By Hellen Zaboulani
City councilman Brad Lander says city police should no longer be responsible for handling traffic enforcement.
On Sunday, the lawmaker who represents the 39th District in Brooklyn including Park Slope, and who is also a contender for the comptroller’s job, made the proposal arguing that the city Department of Transportation should take charge over the rules of the road. As reported by the NY Post, he said at a press conference that police officers have a history of racial profiling and of granting motorists leniencies for dangerous acts. “For too long, we have shifted more and more roles to police officers, bloating their budgets while starving the republic safety and public health programs and resources,” said Lander, who is the co-founder of the Council’s Progressive Caucus. “Traffic enforcement by police does little to achieve safer streets, but brings with it the risk of racial profiling and escalatory violence.”
Lander’s pitch follows calls to defund the NYPD, which escalated in the summer and which led to budget cuts for the police department. Lander says that cops should give up their undertaking to regulate traffic violations, and that instead we should rely on automated traffic cameras to catch speeding, red light violations, broken tail lights, and even failure to wear a seatbelt. Police would still be called to action in cases of dangerous conduct such as drunk driving, drag racing or road rage, Lander said.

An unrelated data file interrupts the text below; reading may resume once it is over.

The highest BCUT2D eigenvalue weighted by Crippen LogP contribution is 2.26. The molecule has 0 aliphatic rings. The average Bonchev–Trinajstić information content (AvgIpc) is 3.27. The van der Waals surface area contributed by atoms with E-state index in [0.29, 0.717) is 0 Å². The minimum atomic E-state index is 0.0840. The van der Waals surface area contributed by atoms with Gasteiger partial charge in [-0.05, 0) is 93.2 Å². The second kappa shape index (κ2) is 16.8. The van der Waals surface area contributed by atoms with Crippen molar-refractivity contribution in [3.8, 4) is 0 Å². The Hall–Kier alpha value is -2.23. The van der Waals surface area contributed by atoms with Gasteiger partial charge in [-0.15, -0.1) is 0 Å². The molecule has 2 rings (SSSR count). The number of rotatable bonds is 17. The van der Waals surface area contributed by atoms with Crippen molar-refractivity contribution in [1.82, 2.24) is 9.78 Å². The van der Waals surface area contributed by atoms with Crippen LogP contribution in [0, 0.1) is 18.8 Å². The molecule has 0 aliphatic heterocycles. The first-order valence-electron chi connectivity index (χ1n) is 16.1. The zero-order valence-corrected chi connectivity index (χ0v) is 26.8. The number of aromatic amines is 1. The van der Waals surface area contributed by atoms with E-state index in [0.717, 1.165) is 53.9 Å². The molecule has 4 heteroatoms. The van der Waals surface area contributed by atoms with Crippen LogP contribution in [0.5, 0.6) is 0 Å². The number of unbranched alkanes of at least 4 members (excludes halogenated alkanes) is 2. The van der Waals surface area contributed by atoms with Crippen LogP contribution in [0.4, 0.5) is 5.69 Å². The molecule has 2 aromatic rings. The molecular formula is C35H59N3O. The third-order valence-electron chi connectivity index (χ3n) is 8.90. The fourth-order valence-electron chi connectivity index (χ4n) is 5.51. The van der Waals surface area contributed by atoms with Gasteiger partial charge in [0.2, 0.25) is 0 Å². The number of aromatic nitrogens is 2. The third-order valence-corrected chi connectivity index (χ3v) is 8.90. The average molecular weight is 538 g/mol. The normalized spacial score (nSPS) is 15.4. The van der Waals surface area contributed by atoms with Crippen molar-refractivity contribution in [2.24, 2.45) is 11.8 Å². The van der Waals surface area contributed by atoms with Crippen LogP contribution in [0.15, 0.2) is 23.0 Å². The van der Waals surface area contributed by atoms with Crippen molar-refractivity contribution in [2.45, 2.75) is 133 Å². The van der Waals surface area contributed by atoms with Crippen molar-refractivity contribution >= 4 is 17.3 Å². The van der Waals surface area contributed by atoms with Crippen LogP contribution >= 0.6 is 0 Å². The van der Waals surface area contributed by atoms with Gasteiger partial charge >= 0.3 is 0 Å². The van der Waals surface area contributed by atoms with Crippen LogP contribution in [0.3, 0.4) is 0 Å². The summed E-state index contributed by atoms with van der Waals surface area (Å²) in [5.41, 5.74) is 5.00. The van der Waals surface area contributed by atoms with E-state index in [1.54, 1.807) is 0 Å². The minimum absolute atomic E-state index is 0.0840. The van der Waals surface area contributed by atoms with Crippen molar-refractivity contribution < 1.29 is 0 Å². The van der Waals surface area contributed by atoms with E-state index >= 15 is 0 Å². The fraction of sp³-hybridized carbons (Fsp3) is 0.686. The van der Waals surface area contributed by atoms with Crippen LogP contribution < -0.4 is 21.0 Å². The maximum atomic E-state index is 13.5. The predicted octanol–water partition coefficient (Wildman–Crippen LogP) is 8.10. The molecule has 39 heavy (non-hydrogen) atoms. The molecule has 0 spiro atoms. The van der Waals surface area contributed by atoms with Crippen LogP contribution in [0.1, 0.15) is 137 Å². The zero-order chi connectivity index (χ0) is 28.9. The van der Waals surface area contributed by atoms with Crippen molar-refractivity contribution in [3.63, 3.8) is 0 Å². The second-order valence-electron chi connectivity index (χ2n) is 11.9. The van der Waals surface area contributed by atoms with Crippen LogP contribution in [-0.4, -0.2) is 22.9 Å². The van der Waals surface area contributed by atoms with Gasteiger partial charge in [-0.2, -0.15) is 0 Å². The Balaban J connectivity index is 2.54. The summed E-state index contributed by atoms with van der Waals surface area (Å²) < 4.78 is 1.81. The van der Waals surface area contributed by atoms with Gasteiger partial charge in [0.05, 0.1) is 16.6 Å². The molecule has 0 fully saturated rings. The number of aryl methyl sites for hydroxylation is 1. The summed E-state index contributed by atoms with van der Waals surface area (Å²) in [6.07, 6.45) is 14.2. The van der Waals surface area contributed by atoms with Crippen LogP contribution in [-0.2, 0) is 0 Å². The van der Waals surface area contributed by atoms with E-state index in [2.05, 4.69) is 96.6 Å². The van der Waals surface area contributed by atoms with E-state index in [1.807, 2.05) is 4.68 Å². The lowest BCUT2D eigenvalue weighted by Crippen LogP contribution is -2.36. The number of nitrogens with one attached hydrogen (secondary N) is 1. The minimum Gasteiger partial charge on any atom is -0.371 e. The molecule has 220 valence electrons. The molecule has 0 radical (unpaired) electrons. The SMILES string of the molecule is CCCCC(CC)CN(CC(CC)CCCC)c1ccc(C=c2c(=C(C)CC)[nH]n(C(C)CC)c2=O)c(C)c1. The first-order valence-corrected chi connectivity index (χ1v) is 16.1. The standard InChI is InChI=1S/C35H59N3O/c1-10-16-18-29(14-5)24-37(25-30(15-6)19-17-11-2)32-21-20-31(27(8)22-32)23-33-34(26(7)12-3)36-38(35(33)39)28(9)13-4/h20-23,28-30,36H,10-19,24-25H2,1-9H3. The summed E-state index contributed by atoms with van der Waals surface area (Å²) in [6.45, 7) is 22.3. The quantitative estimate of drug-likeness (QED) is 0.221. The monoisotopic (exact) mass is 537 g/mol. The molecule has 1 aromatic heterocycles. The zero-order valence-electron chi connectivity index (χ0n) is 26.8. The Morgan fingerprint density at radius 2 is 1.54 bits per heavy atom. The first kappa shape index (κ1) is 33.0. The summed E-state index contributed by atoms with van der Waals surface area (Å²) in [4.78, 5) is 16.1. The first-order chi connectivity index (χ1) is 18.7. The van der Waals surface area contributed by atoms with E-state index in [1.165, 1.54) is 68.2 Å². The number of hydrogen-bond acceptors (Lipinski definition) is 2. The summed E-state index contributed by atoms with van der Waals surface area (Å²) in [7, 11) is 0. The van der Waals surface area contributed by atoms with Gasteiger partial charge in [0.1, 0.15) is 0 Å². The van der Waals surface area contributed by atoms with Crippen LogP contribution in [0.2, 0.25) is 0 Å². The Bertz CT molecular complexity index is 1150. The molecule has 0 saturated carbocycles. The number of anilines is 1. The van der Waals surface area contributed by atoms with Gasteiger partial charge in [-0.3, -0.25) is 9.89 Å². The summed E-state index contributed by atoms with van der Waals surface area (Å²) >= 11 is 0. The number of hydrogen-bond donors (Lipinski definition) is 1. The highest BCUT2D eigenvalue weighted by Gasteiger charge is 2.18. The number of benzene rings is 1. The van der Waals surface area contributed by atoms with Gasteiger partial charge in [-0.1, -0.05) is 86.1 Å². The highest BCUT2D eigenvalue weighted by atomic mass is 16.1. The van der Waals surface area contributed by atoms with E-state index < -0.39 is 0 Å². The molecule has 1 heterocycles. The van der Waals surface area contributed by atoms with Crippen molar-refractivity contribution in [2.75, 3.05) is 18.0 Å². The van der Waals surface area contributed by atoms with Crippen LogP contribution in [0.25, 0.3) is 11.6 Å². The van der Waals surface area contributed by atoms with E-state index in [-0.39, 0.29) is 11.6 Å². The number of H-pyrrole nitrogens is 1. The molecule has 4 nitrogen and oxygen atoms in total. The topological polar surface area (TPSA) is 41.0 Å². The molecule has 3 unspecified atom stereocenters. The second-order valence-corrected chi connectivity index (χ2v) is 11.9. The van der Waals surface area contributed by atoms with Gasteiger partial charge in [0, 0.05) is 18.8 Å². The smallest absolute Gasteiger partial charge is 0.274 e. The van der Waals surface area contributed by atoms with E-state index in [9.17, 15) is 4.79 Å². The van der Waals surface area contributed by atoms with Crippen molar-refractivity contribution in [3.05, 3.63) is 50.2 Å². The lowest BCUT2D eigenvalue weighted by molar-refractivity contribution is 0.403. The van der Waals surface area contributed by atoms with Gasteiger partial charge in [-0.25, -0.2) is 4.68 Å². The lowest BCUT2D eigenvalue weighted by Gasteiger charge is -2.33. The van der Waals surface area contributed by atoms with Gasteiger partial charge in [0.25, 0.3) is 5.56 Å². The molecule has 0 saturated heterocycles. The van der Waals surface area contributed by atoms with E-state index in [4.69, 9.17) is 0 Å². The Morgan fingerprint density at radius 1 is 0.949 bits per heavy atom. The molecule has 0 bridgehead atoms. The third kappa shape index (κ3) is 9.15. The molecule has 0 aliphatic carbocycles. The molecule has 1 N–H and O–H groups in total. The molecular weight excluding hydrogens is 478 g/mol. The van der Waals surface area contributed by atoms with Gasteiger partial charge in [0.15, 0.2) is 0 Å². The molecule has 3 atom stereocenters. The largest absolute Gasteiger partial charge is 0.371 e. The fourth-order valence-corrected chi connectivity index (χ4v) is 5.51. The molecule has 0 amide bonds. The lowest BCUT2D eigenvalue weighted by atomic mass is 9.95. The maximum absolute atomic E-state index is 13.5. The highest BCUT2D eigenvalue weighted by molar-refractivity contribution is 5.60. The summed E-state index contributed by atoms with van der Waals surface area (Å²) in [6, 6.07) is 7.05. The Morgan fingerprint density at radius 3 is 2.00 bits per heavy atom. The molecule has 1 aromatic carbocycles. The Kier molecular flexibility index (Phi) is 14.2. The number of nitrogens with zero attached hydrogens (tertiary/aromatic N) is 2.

As per the Post, Lander’s plan would shift the responsibilities of the NYPD Collision Investigation Squad over to the DOT, to investigate traffic fatalities and major crashes. “Their investigations rarely lead to charges even when driver culpability is clear,” says Lander’s web site, referring to the police CIS squad. “Their crash reports are kept hidden away from the public.”
The city has already scrapped the NYPD’s Traffic Congestion Mitigation unit in July, which formerly handled moving violations, calling the unit “redundant.” Lander is also calling on the city to expand his Reckless Driver Accountability Act approved this year, to raise penalties against repeat traffic offenders.
The NYPD did not immediately respond to the Post’s request for comment. In a statement on Sunday, the NYPD said it would “continue to work with the City Council toward our shared goal of enhancing public safety.” “This department remains committed to the safety of all New Yorkers and fostering stronger relationships with each community we serve,” said the statement. “We strongly disagree with the Councilman’s recommendation to cease conducting traffic enforcement.”